[Date Prev][Date Next][Thread Prev][Thread Next][Date Index][Thread Index]
At 5:03 PM +0000 8/11/03, Paul Graham wrote:
>We had multiple servers. (Yahoo Store now has over 100.)
>We just had users talk to a single server for the duration
>of their login session. --pg
Unless you had a way of "persisting" the continuation state,
this just doesn't meet my definition of a "high availability"
web server architecture. Did you do anything more sophisticated
to keep people from losing if, e.g., a server went down?
I personally don't see why a continuation, with its implicitly
captured state, is superior to having a session object that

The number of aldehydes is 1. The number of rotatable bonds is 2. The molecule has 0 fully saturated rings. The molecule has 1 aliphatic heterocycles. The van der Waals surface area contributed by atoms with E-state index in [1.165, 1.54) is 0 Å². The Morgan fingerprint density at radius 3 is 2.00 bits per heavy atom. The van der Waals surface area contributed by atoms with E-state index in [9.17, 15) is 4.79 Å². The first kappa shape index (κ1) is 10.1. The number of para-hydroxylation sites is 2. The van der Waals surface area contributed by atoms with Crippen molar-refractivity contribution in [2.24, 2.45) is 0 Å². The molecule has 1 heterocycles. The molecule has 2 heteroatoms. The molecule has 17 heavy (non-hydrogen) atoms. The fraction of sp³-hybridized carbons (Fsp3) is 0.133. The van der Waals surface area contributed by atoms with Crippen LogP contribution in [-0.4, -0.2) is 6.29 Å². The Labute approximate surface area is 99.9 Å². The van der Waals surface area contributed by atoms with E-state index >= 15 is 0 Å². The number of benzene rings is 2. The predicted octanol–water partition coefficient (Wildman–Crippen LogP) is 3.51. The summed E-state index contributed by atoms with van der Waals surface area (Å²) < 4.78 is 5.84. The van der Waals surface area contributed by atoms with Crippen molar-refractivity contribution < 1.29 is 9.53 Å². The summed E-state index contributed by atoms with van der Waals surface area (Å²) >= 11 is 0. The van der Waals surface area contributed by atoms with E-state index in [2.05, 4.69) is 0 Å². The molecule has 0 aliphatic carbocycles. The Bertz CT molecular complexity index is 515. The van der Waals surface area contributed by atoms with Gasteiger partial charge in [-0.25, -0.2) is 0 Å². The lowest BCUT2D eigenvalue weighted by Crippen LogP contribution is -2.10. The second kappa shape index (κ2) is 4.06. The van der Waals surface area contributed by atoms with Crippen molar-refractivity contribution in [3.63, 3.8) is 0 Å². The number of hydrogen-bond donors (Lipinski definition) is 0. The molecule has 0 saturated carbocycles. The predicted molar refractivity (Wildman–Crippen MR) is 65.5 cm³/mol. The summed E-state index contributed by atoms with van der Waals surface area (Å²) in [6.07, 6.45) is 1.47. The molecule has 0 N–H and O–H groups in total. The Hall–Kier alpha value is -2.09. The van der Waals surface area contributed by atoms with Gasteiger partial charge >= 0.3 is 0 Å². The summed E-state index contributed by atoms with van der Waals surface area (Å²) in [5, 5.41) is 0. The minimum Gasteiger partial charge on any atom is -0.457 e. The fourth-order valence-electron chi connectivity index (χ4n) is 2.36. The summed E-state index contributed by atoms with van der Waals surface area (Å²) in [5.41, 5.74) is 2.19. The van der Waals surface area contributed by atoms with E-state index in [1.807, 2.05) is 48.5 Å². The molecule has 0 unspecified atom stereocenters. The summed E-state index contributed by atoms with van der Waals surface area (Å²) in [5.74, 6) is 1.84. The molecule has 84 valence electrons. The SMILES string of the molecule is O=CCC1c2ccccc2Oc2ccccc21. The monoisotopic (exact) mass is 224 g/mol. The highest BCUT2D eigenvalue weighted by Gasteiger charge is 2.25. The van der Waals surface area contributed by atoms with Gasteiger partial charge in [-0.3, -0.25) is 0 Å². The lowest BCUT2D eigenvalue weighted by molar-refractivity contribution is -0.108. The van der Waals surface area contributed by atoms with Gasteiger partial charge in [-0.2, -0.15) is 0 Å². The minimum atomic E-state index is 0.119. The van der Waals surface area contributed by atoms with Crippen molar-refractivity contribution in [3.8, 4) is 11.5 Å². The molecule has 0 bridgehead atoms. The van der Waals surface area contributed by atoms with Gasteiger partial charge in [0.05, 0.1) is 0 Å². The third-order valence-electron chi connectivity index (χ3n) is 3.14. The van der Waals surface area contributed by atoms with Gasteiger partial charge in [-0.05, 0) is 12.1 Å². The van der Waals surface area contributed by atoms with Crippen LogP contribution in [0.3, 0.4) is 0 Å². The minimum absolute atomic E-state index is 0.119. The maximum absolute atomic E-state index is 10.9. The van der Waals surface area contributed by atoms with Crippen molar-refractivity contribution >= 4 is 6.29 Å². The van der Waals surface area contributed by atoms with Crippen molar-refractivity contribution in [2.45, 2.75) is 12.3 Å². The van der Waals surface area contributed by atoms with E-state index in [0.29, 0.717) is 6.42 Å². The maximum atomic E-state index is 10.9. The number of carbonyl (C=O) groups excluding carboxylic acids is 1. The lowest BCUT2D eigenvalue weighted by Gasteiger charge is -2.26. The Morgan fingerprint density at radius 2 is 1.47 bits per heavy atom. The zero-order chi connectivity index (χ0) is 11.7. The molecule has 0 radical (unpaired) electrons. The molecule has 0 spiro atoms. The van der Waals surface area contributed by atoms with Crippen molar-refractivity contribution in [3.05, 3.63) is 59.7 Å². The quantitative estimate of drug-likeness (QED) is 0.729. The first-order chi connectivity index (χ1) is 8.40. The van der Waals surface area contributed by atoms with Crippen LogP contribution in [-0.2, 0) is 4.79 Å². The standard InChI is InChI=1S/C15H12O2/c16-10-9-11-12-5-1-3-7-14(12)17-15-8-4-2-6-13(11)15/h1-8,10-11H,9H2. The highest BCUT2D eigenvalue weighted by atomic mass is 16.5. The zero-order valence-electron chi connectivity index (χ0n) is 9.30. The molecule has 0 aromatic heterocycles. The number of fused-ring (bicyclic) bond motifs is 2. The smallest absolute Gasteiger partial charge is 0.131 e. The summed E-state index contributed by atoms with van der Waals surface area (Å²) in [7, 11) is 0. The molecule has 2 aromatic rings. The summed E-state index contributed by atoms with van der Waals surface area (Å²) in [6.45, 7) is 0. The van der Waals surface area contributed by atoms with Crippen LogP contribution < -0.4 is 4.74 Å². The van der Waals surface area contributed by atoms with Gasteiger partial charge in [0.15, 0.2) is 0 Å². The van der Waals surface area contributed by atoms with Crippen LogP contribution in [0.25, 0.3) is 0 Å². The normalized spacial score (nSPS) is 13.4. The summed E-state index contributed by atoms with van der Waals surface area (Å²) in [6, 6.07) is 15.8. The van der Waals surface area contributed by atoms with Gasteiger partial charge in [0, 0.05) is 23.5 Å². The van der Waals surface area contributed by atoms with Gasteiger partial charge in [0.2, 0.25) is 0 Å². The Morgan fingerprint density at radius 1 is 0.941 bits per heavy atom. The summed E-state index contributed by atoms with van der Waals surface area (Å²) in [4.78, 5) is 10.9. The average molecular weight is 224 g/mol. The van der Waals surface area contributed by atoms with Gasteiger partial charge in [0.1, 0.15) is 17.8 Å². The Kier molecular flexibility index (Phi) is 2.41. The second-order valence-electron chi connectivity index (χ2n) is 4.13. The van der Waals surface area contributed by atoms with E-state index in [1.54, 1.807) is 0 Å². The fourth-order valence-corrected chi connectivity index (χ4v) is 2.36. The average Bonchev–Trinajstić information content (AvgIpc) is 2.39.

explicitly captures the state. The HotDispatch web site (also
written in Lisp, BTW) that I worked had very complex workflow,
and we found that objects worked just fine, and also worked
correctly in the face of load-balancing and crashed servers.
>--Evan Martin wrote:
>> On Sun, 2003-08-10 at 20:21, Paul Graham wrote:
>> > I argued this in my dissertation, but now I think I was wrong.
>> > They're extremely useful for overcoming the statelessness of
>> > CGI scripts. See
>> > http://lib1.store.vip.sc5.yahoo.com/lib/paulgraham/bbnexcerpts.txt
>> I've read of other people doing similar things, and I think it's very
>> cool, but I wondered:
>> How can this scale to a large website, such as one with multiple
>> independent web servers?
>> Evan Martin